July 14, 1995 Halifax Herald

Tobin on right track in fight to save fishery

In frustration with their seemingly nonchalant attitudes towards the fact that a very productive and valuable natural food resource was being destroyed before our eyes, in two previous columns I leveled some very harsh criticisms at the politicians and bureaucrats who are charged with the responsibility of managing the Atlantic fishery for us. For those criticisms, I make no apology; they were well deserved. To me, for Canada to have permitted the near and wanton destruction of a natural food resource, by an irresponsible minority of fishermen possessed by the demon greed, which was rich enough to feed millions of people is a sin of unpardonable proportions.

I voiced my frustration with their inaction in my column of February 10, by suggesting that it was time for Fisheries and Oceans Minister Brian Tobin to stop emulating the do-nothing stance of his predecessors, and to get up off his duff and begin to do something constructive to prevent the total demise of the fishery. Since then he has stood up, removed his coat, and joined in a fight to save the resource. Although this course is long overdue, its better late than never.

In the first round of the fight, he took on the Spanish, and to a lesser degree, other European fishermen, who have for decades thumbed their noses at those who preached conservation. To be fair, we also have to mention that, in the past, there was a fair share of Canadian fishermen who did the same. However, to see Tobin go nose to nose with the European Union, caused by his action of ordering the arrest of a Spanish trawler in international waters - which was later exposed to have violated almost every rule of conservation -- was a welcome sight to these tired, old eyes. Imagine, Canadians actually standing up for their rights and, for a change, telling other countries that we won't allow them to trample all over us anymore. Unbelievable!

During the confrontation, as part of the Canadian efforts to sway world public opinion in our favour, the performance Tobin and Premier Clyde Wells put on at the United Nations in New York was commendable. Displaying in New York Harbour an illegal net, which was seized from the arrested Spanish trawler, was a public relations coup.

In the business of promoting a cause, creating a favourable public perception of one's actions is the best way to win a victory. In the case of the fisheries confrontation, Canada's public relations effort was carried out with polished professionalism by Tobin. From my perspective, the one negative note was that the remaining four Eastern Premiers, Catherine Caulback, Frank McKenna, Jacques Parizeau and John Savage, did not see fit to journey to New York with Tobin and Wells and do their share to promote the cause. Did they forget that the fishery is almost as important to their provinces as it is to Newfoundland?

With the over fishing and illegal fishing aspect of the problem being addressed in a responsible manner, the minister announced on June 28th his intention to come to grips with another controversial and major problem for the fishery, the ballooning seal population. Anybody who believes that addressing this major problem isn't a priority for us is in need of a reality check. The out-of control growth of the population of these animals is preventing a cod stock recovery - they are consuming approximately 7 million tonnes of fish a year! In this time of shortages of adequate food supplies for millions of humans, this consumption by seals of enough fish stocks to provide each person on Mother Earth with at least two nutritious meals on a yearly basis, is morally unacceptable and thus indefensible!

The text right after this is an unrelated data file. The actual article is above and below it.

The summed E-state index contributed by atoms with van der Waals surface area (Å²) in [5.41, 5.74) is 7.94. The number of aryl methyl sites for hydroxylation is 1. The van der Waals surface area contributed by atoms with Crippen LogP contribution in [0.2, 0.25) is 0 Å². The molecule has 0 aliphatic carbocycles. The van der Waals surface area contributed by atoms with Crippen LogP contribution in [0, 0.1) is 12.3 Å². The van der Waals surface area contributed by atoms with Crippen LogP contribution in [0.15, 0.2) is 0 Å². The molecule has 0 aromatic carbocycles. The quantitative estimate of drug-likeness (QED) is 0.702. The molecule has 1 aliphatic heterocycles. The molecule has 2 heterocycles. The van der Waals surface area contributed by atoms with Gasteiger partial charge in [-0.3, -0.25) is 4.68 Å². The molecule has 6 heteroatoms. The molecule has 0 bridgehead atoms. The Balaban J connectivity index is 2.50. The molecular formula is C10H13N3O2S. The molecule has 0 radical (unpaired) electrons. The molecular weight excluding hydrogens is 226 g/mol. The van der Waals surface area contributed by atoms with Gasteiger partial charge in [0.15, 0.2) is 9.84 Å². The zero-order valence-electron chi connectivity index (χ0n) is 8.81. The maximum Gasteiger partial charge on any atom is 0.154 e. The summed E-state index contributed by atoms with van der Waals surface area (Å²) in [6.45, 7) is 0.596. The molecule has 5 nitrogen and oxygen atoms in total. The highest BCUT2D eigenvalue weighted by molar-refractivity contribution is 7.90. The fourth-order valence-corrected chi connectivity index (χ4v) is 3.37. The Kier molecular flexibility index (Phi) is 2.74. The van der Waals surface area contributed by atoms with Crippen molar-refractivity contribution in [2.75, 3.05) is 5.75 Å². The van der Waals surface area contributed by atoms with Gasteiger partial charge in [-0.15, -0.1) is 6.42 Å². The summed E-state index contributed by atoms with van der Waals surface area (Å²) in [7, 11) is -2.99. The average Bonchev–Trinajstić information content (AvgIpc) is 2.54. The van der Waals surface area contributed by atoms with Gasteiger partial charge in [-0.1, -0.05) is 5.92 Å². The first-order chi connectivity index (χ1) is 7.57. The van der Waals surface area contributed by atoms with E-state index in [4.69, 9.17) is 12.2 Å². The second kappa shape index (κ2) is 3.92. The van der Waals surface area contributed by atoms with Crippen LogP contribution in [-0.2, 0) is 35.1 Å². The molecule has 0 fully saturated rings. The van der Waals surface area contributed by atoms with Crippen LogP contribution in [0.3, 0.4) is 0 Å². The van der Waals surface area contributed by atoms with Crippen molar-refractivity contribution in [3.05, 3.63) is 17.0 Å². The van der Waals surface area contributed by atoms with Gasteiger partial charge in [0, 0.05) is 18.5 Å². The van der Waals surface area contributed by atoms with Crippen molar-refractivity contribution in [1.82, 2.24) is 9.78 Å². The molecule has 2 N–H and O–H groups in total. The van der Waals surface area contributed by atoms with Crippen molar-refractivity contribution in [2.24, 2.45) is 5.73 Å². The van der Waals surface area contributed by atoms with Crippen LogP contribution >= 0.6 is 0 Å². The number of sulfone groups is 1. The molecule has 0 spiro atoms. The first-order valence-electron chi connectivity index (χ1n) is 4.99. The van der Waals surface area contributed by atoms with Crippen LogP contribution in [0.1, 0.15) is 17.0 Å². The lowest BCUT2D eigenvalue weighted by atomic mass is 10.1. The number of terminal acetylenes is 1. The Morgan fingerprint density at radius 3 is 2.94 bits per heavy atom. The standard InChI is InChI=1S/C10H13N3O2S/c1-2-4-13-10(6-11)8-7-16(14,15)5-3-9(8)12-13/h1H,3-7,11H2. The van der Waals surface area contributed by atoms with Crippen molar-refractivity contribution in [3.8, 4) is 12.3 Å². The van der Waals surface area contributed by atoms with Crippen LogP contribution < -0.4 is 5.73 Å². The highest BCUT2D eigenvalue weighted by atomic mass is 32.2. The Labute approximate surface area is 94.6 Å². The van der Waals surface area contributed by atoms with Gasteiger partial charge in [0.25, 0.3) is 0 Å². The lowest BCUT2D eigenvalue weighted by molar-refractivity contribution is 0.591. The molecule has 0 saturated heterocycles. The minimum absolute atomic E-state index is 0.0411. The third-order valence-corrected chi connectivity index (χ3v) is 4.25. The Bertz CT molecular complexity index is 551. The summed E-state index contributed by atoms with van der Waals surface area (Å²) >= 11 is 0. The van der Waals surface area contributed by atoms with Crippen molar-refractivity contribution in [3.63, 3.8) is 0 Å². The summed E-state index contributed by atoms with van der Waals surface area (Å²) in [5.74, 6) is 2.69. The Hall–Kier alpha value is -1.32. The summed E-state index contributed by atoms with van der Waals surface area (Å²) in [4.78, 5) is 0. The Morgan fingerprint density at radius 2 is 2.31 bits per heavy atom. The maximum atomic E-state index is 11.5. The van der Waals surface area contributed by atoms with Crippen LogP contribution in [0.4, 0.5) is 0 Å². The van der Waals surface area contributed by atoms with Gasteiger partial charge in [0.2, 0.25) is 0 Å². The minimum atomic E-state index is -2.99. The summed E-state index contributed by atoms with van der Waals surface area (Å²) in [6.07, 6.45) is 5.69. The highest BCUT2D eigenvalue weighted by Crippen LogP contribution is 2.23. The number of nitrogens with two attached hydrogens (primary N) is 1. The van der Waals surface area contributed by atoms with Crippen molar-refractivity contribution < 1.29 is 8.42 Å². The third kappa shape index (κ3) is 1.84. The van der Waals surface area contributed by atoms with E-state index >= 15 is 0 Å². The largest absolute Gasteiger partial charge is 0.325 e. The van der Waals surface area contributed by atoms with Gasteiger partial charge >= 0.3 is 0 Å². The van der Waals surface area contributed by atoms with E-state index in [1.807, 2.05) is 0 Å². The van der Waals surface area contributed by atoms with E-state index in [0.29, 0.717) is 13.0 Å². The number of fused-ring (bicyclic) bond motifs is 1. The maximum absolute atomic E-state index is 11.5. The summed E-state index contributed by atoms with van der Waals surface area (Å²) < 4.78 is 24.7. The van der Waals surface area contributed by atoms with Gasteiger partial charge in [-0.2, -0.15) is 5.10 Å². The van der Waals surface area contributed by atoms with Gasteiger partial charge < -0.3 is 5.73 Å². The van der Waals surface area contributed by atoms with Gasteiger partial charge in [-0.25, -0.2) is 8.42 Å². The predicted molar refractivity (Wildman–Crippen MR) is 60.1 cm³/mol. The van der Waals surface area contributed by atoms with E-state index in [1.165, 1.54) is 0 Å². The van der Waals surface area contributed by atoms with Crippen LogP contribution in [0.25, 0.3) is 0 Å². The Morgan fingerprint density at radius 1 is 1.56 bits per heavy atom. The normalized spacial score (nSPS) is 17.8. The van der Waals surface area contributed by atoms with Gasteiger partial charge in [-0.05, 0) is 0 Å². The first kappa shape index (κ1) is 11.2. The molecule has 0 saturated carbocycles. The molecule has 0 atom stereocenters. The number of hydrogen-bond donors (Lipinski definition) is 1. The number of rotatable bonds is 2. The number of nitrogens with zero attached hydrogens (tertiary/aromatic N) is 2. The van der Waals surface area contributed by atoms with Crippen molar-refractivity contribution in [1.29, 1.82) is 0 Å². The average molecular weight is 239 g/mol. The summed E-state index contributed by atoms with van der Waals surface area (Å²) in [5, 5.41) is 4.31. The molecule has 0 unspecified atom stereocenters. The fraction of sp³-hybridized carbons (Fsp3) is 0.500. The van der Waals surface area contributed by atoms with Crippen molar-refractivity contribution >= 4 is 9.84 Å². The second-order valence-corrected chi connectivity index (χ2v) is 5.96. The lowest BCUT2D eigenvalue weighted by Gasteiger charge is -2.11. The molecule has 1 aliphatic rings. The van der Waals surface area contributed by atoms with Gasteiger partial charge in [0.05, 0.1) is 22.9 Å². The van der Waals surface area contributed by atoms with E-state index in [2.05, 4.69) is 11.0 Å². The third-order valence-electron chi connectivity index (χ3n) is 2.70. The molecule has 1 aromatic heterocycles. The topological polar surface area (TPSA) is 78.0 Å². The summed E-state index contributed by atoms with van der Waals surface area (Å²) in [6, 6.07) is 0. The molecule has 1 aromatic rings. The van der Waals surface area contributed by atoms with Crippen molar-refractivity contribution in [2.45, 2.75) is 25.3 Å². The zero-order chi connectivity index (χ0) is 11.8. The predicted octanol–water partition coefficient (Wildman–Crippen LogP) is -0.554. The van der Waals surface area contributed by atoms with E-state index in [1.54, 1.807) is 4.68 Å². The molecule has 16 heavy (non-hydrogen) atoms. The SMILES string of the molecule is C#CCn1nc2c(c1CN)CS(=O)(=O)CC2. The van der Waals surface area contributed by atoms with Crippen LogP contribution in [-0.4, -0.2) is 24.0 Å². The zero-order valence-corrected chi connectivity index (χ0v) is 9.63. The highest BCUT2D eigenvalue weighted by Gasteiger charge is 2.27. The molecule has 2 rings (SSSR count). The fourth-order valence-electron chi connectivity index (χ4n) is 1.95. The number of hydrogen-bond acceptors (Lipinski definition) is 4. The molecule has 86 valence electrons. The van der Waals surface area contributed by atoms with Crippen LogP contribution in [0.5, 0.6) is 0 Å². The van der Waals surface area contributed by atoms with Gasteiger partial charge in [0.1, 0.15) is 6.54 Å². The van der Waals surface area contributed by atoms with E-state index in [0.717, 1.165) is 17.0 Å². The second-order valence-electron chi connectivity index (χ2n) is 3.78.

Even with the actions taken, the full recovery of the Atlantic Fishery is still decades away; however, Tobin has got it, at long last, going in the right direction. In heading in this direction, he will find that there will be opposition from those who are still in search of immediate profits and who say by their actions, in trying to continue with the rape of the resource, to hell with tomorrow. And he will also find that there are many radical animal rights activists who will oppose, on unreasonable principles, any attempt to constructively manage the seal population. However, the main concern here is to rehabilitate a renewable food resource. It can be done, and I feel quite certain that the forceful effort now being put forward by Tobin's department will draw and keep the support of an overwhelming majority of Canadians.

I would like to end this column by saying to Tobin that it was a proud moment for all Canadians when you stood up and took a stand against the irresponsible destruction of our fishery resource. In future years, as the fish stocks rebound from near extinction, your efforts will be remembered and appreciated. Thanks, Hon. Brian Tobin, for a job well done!

Daniel N. Paul


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